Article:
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To this class of unfortunates every Christian heart should turn with sympathy, and desire to become a Howard to them. Sad, sad indeed it is to be left to the bleak mercy of the world. That provisions for the poor increase the poor, there can be no doubt; yet, after all due allowances are made, the fact is that there are the imbecile, the unfortunate, the widow, and the fatherless, who come to extreme want without much fault on their part. The virtuous poor should always be separated from the vicious. To force them into familiar intercourse is cruelty and wickedness. Indigent persons, supported by public charge, were known but in the smallest numbers to our early ancestors. When a case of extreme want occurred, it was provided for by private charity. There seemed to be a settled resolve of the Pilgrims that they would not have here the poverty and the alms-houses they had left behind them. In Medford was illustrated these remarks as early as June 6, 1637, when we find the following vote concerning a resident here: “Whereas John Binfield died, leaving two children undisposed of, the charge of the one is ordered to be defrayed by Mr. Cradock, he having the goods of the deceased, the other child being disposed of by the country.” We see from this that the poor belonged to the whole colony, and “the country disposed of them.”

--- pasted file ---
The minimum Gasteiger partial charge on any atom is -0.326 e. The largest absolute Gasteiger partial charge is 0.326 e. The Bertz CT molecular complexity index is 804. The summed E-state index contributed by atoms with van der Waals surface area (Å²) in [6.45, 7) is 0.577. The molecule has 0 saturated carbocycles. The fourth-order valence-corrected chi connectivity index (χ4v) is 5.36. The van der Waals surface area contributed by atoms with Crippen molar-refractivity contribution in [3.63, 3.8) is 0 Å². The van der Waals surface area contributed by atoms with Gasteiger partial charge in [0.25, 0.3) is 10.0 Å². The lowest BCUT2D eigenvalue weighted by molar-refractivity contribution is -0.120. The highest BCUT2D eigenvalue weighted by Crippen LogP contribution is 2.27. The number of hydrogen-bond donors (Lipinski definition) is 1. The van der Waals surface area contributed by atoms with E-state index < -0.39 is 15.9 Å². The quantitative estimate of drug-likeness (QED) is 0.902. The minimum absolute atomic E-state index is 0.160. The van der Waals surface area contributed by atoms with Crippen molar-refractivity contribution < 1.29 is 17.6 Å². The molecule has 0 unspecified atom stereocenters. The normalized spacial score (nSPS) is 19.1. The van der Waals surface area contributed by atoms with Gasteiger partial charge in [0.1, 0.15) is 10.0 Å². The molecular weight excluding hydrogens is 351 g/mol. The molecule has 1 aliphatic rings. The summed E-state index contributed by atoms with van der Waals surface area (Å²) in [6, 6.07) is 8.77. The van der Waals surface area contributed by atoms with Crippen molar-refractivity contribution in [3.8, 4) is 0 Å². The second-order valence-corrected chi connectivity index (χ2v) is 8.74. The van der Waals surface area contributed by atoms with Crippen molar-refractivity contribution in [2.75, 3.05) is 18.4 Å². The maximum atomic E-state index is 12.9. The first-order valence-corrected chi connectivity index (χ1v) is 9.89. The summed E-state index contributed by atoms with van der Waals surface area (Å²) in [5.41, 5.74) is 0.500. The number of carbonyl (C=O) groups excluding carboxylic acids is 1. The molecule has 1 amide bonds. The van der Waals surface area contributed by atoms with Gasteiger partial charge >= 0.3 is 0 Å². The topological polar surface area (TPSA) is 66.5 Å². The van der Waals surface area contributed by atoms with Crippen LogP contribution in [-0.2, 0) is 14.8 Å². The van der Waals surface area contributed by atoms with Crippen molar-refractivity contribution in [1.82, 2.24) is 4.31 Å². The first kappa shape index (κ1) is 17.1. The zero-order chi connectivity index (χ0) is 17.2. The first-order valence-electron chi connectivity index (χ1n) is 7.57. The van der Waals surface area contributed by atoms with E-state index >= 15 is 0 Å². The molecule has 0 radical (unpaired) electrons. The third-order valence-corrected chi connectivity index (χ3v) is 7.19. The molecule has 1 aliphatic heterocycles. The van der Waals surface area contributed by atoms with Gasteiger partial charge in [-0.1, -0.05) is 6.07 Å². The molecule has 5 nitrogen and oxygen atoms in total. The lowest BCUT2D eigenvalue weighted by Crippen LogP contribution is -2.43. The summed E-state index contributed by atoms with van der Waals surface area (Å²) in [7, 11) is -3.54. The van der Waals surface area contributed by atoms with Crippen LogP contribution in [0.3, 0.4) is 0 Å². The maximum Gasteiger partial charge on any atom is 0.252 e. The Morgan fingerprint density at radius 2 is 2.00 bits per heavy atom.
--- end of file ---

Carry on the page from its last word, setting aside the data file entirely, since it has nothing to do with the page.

The care of our forefathers to keep pure may be seen in the following vote:--

March 4, 1685: The selectmen shall be empowered to prevent any person from coming into the town that may be suspicious of burden or damage to said town.

This vote of Medford looked at a case then existing. April 1, 1685, the selectmen protest as follows:--

Whereas William Burges, of Cambridge, hath lately intruded himself, with his family, into the town of Meadford, contrary to law, without the approbation of the town or townsmen, and he having been warned to be gone, and yet continues in said town without liberty, we, as selectmen, do hereby, in behalf of said town, protest against him, said William Burges, and his family, as being any legal inhabitants of the town of Meadford.

The first person who threw himself on the charity of Medford, and caused legislation in the town, was John Man, who

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